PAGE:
Whatever one may think of Bradley Manning, who took an oath when joined the Military, the situation with Julian Assange is a whole different matter.  Being on offensive will erode our standing, it's about principle not about any one individual.  We should accept OUR mistake(s), e.g. of not setting up proper systems, and leave Assange in peace. The earlier we do this, the less painful for all involved. This is neither the way to set an example, nor the type of example you want to set.

A Lincoln or Roosevelt moment?

The latest elections were remarkable for lacking surprise, no wonder many don't bother to vote!

The democratic machinery may be a little overrated to take us out of the many-decades-in-the-making slump. Somehow, the voters are still to figure this out, for this being one among the few dramatic swings, which otherwise would take several electoral cycles to happen, which shows that people still think they control the machinery by playing with a fake knob. Not to forget the enlightened skeptics, who may or may not vote, they think not much can be done anyway since the system is complex, as in don't bother to learn anything about it with the idea of improving. They hope, yet pass it for thinking, that somehow whatever it is they have been doing would keep them in their positions, while the world turns upside down round them. Of course, you recognize their ivory towers as skewers for the meat and vegetables exposed to the flame.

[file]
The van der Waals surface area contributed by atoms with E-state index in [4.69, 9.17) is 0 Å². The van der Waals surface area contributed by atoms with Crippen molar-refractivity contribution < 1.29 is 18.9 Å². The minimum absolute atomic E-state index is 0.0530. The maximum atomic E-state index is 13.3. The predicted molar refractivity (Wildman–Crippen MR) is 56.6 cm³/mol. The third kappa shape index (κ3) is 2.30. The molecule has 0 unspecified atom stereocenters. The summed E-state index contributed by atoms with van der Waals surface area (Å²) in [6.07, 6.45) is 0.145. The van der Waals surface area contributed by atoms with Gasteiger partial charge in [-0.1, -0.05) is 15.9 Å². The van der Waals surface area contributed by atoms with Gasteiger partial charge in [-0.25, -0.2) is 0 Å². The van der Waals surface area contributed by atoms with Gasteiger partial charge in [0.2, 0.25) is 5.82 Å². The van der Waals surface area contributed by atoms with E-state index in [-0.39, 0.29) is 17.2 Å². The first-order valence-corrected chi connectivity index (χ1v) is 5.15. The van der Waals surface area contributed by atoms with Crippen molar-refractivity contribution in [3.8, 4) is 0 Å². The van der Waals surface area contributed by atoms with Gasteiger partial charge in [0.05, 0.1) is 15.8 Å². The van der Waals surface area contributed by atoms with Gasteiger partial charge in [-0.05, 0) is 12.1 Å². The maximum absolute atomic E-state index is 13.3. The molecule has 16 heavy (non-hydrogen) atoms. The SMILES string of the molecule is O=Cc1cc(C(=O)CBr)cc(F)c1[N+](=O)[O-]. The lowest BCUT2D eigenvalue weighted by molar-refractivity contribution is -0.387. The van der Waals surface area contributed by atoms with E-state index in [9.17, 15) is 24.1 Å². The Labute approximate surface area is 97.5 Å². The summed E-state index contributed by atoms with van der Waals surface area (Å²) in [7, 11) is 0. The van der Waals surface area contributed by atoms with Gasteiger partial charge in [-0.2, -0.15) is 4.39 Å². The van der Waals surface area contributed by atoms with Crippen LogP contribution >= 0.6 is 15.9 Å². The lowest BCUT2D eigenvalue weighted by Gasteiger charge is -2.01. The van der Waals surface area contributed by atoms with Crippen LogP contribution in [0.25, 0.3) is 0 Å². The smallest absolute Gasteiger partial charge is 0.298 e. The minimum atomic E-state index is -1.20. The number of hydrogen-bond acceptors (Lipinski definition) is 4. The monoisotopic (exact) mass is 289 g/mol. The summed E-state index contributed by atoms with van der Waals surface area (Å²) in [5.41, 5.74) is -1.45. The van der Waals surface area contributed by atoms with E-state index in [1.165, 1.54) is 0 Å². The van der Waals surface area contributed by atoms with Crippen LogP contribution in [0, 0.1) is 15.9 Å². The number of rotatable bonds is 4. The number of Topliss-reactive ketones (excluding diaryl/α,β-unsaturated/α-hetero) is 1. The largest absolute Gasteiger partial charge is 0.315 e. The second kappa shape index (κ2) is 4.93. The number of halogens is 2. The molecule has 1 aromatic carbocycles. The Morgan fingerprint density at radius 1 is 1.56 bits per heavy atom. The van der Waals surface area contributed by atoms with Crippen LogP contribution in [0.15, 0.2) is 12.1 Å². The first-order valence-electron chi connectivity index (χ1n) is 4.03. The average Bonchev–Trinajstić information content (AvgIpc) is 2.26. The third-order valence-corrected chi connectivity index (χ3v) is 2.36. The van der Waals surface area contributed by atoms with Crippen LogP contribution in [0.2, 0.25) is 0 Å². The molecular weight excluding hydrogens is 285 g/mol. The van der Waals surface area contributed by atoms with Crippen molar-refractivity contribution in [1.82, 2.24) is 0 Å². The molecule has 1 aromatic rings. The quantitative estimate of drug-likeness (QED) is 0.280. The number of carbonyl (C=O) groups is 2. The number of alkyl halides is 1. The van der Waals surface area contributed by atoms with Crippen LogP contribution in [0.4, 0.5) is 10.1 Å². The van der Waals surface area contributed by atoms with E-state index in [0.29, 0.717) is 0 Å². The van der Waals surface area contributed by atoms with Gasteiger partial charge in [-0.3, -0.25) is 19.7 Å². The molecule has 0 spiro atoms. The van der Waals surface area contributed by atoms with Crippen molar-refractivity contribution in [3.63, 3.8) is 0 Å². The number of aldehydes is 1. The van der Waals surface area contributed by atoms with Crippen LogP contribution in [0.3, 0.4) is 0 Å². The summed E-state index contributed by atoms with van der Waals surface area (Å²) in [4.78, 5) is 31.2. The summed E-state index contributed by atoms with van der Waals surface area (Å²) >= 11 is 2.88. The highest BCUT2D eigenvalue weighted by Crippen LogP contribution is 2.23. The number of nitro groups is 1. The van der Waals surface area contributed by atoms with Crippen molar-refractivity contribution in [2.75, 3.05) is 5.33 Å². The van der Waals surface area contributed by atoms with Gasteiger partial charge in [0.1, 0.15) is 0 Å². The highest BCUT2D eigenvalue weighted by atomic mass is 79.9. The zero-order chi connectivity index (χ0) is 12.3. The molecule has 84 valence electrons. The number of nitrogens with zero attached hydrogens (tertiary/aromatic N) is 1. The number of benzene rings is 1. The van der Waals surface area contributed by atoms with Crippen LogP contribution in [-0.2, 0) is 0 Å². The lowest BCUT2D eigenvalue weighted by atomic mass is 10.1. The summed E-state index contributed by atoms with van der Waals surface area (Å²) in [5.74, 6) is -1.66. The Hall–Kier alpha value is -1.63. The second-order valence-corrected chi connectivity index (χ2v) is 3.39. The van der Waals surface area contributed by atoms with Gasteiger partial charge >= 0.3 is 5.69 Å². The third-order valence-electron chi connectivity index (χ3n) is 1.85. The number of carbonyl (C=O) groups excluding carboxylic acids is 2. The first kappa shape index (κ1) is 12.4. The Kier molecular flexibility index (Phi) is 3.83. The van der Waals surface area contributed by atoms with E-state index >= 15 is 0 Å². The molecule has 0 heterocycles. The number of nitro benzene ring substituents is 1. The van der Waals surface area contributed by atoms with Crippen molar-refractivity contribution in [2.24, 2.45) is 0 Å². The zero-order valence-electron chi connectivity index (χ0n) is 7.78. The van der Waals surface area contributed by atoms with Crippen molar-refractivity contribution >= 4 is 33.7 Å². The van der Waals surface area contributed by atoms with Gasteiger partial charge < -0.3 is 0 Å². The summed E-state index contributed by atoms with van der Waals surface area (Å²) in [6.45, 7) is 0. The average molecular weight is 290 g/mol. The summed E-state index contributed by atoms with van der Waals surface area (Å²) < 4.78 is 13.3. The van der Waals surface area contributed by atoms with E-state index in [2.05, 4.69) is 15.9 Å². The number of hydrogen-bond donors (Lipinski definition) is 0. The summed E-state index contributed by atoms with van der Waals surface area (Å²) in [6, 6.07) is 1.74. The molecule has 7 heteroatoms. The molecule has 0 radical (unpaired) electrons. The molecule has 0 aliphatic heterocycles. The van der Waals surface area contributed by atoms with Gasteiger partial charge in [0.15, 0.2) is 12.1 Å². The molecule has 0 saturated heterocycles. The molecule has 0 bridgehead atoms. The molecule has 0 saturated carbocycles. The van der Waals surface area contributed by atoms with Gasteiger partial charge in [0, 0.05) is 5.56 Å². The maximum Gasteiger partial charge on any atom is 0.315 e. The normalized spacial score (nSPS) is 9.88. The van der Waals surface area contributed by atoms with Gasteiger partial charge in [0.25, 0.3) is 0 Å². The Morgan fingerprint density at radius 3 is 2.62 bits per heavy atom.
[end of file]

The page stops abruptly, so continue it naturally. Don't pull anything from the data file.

To return to major political/electoral swings, the one before was when we thought Obama and Democratic majorities would go for change. I guess, the 2010 swing is to appease the folk on the right, whereas the one before, in 2008, was to appease the left after 8 too many years of aggravation under Bush the lesser.

That we are going for a gamble has become obvious. It is not so clear how things will go from here. Internally, everybody is going to take a hit on everything they hold in cash--see the $600Bn as fuel for inflation eroding cash and confidence. Another way change will be effected internally is by virtue of the recommendations of the Obama's bipartisan debt-reduction commission.
"Cap revenue at or below 21% of G.D.P.”
“Lower Rates”
“Reduce the Deficit”